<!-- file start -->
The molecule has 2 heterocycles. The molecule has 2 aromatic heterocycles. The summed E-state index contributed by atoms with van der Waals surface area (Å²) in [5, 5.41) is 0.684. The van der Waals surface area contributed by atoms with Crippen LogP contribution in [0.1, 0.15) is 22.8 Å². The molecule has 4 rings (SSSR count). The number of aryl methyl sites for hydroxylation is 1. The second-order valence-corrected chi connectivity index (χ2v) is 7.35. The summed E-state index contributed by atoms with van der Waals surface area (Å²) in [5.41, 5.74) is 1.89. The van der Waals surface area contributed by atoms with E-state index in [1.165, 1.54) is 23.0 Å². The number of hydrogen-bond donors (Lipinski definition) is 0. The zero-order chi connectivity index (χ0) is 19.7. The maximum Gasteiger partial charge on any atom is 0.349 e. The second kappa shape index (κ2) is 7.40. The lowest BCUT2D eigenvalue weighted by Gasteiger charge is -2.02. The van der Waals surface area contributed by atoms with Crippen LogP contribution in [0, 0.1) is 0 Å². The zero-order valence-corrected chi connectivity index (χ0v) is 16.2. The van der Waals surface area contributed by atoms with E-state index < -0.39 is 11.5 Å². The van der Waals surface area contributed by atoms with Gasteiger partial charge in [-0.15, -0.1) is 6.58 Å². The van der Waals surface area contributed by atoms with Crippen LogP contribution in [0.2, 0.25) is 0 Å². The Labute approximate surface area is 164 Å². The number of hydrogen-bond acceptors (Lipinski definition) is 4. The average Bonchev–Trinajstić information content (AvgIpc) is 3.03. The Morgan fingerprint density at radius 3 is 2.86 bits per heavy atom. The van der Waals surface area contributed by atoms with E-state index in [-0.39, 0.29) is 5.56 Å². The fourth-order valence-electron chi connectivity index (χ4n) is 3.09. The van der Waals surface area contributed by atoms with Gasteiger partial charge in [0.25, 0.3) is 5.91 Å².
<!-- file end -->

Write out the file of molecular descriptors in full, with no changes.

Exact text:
The molecule has 2 heterocycles. The molecule has 2 aromatic heterocycles. The summed E-state index contributed by atoms with van der Waals surface area (Å²) in [5, 5.41) is 0.684. The van der Waals surface area contributed by atoms with Crippen LogP contribution in [0.1, 0.15) is 22.8 Å². The molecule has 4 rings (SSSR count). The number of aryl methyl sites for hydroxylation is 1. The second-order valence-corrected chi connectivity index (χ2v) is 7.35. The summed E-state index contributed by atoms with van der Waals surface area (Å²) in [5.41, 5.74) is 1.89. The van der Waals surface area contributed by atoms with E-state index in [1.165, 1.54) is 23.0 Å². The number of hydrogen-bond donors (Lipinski definition) is 0. The zero-order chi connectivity index (χ0) is 19.7. The maximum Gasteiger partial charge on any atom is 0.349 e. The second kappa shape index (κ2) is 7.40. The lowest BCUT2D eigenvalue weighted by Gasteiger charge is -2.02. The van der Waals surface area contributed by atoms with Crippen LogP contribution in [0, 0.1) is 0 Å². The zero-order valence-corrected chi connectivity index (χ0v) is 16.2. The van der Waals surface area contributed by atoms with E-state index < -0.39 is 11.5 Å². The van der Waals surface area contributed by atoms with Gasteiger partial charge in [-0.15, -0.1) is 6.58 Å². The van der Waals surface area contributed by atoms with Crippen LogP contribution in [0.2, 0.25) is 0 Å². The Labute approximate surface area is 164 Å². The number of hydrogen-bond acceptors (Lipinski definition) is 4. The average Bonchev–Trinajstić information content (AvgIpc) is 3.03. The Morgan fingerprint density at radius 3 is 2.86 bits per heavy atom. The van der Waals surface area contributed by atoms with E-state index in [-0.39, 0.29) is 5.56 Å². The fourth-order valence-electron chi connectivity index (χ4n) is 3.09. The van der Waals surface area contributed by atoms with Gasteiger partial charge in [0.25, 0.3) is 5.91 Å².